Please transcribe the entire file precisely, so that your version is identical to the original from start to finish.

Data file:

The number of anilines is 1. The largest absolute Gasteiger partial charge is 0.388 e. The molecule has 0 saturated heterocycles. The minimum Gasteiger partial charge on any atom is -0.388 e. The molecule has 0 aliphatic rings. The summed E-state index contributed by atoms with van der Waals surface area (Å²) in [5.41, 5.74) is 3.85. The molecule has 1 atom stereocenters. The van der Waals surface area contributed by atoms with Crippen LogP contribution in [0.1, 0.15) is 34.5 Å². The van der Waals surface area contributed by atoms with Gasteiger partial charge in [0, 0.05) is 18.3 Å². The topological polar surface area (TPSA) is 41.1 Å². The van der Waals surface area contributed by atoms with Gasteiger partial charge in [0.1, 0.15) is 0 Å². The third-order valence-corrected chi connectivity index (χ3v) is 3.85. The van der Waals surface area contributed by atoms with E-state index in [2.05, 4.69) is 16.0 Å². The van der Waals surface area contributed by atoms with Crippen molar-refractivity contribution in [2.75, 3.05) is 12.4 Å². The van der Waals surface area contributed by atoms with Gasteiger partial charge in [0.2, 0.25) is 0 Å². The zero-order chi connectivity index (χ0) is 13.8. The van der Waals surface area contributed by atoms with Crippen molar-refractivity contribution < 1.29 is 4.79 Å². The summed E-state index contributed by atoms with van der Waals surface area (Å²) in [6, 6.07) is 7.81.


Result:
The number of anilines is 1. The largest absolute Gasteiger partial charge is 0.388 e. The molecule has 0 saturated heterocycles. The minimum Gasteiger partial charge on any atom is -0.388 e. The molecule has 0 aliphatic rings. The summed E-state index contributed by atoms with van der Waals surface area (Å²) in [5.41, 5.74) is 3.85. The molecule has 1 atom stereocenters. The van der Waals surface area contributed by atoms with Crippen LogP contribution in [0.1, 0.15) is 34.5 Å². The van der Waals surface area contributed by atoms with Gasteiger partial charge in [0, 0.05) is 18.3 Å². The topological polar surface area (TPSA) is 41.1 Å². The van der Waals surface area contributed by atoms with Gasteiger partial charge in [0.1, 0.15) is 0 Å². The third-order valence-corrected chi connectivity index (χ3v) is 3.85. The van der Waals surface area contributed by atoms with E-state index in [2.05, 4.69) is 16.0 Å². The van der Waals surface area contributed by atoms with Crippen molar-refractivity contribution in [2.75, 3.05) is 12.4 Å². The van der Waals surface area contributed by atoms with Gasteiger partial charge in [0.2, 0.25) is 0 Å². The zero-order chi connectivity index (χ0) is 13.8. The van der Waals surface area contributed by atoms with Crippen molar-refractivity contribution < 1.29 is 4.79 Å². The summed E-state index contributed by atoms with van der Waals surface area (Å²) in [6, 6.07) is 7.81.